According to the International Diabetes Federation (IDF), diabetes affects more than 230 million people worldwide and is expected to affect 350 million by 2025. Controlling blood glucose levels via subcutaneous injections of insulin has been a key clinical intervention for many people. While injected insulin has proven to be a reliable intervention, it is met with significant resistance by patients who want to avoid the stigma and pain associated with this therapy.
Over the years, extensive research has been conducted in an effort to develop a less invasive and more patient-satisfactory means of insulin delivery. The approval of inhaled insulin could prove to be the first of many milestones in an attempt to make treatment delivery more acceptable to the patient.
In January, the FDA approved Exubera (manufactured by Pfizer in collaboration with Nektar Therapeutics) for adults with type 1 or type 2 diabetes in both the United States and Europe. Exubera is short-acting inhaled insulin and can be absorbed faster than subcutaneous injection of insulin. The insulin comes in an inhaler weighing about 4 oz. It can be stored at room temperature and has a 24-month shelf life. The Exubera inhaler produces a cloud of insulin powder in a clear chamber visible to the patient. The insulin powder passes rapidly into the bloodstream to regulate the body’s blood sugar levels. Patients should take it before meals.1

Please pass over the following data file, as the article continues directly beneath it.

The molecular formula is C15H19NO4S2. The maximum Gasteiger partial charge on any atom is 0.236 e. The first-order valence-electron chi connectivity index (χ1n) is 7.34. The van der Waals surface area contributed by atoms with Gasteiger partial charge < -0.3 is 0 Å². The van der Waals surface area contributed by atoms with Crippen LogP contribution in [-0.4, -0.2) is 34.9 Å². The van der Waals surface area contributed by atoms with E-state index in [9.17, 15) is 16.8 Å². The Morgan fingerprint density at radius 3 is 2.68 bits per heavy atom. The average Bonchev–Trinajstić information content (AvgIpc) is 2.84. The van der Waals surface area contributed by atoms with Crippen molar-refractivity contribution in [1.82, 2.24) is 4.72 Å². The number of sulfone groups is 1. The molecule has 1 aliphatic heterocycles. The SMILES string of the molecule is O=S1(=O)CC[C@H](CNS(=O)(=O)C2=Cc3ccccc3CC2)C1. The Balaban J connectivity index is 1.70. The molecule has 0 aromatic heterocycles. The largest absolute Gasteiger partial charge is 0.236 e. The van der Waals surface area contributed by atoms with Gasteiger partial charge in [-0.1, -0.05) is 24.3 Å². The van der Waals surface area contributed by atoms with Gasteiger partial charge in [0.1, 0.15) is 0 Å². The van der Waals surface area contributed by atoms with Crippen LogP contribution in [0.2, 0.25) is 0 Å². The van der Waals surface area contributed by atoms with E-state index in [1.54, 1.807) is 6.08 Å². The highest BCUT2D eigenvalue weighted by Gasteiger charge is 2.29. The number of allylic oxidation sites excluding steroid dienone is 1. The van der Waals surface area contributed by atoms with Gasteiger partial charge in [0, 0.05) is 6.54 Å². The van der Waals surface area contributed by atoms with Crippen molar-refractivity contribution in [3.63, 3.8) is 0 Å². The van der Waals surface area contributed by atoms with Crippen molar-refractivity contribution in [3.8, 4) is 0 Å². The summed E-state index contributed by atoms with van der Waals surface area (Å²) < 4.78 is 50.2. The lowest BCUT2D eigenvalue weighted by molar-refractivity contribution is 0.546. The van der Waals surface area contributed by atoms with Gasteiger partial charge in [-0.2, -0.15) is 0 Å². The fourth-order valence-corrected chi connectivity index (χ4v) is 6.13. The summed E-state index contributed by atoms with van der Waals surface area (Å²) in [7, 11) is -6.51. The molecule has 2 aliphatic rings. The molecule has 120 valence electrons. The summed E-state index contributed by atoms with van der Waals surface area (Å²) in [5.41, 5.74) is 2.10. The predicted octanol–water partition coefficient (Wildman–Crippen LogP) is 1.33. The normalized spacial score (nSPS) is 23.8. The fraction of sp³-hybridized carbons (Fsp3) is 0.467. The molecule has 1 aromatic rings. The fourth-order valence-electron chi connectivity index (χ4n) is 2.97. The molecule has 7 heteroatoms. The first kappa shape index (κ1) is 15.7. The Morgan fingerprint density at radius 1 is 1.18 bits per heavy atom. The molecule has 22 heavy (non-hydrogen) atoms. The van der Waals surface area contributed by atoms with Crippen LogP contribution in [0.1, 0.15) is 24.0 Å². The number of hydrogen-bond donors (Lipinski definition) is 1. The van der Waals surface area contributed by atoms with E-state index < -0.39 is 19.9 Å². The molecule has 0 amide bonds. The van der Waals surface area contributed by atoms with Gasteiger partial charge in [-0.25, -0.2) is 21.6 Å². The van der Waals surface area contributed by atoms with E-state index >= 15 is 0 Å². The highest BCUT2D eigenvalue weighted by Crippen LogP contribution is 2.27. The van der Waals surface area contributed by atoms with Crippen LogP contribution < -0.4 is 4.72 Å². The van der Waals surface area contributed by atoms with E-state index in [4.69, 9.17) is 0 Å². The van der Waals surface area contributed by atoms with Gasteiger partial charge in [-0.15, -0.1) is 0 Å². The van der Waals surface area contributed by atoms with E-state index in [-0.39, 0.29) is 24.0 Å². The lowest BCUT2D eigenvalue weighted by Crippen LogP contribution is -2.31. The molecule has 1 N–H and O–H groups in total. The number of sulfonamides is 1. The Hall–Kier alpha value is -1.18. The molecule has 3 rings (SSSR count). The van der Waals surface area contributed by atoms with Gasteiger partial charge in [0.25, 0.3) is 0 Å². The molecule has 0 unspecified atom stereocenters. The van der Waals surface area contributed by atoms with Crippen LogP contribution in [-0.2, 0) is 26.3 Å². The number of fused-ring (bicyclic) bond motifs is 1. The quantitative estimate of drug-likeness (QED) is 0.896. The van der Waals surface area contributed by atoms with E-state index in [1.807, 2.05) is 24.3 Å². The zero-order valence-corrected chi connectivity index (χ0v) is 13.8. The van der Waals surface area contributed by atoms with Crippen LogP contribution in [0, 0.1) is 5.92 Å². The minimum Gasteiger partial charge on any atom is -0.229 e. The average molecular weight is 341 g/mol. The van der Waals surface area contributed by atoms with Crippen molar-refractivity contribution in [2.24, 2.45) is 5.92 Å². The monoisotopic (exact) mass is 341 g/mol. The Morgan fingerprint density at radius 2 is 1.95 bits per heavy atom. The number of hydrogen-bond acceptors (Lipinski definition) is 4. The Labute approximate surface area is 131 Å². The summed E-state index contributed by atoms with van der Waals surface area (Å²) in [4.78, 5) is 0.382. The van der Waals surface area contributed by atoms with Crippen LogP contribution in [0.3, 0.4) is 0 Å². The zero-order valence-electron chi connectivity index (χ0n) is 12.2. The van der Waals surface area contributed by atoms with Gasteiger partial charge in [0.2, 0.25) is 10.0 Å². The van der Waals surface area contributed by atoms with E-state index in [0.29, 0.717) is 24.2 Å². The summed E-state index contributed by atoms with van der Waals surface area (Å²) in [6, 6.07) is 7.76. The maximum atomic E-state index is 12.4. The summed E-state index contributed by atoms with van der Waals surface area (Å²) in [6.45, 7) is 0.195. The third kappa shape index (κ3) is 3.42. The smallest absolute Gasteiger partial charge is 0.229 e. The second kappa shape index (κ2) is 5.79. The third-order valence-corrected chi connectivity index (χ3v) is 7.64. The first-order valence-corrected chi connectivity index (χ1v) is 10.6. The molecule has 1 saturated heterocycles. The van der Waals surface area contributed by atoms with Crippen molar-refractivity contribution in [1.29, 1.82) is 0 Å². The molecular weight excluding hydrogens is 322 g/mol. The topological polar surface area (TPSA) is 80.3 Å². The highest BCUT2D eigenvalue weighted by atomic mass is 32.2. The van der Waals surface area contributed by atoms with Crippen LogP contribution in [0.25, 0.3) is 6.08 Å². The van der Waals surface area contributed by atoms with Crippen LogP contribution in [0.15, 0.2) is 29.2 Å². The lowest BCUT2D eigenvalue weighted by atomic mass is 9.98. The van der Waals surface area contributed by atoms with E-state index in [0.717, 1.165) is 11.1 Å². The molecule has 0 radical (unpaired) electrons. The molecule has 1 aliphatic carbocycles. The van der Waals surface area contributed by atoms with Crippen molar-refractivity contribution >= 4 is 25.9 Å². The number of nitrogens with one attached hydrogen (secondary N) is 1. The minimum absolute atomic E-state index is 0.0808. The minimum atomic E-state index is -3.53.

Historic difficulties in the development of an oral or inhaled insulin have included getting the insulin past the acidity of the stomach and digestive enzymes in the intestines, and opening the intestine for insulin transportation. Inhaling the insulin through the nose was ruled out because too much insulin was needed to pass through the mucus membranes. (In order to deliver 10 units into the blood, the patient must inhale 100 units.) Another detriment was the fact that enhancing transportation of the insulin with chemicals resulted in irritation of the nasal passages. This research concluded that inhaling the insulin directly into the lungs through the mouth would have the most potential.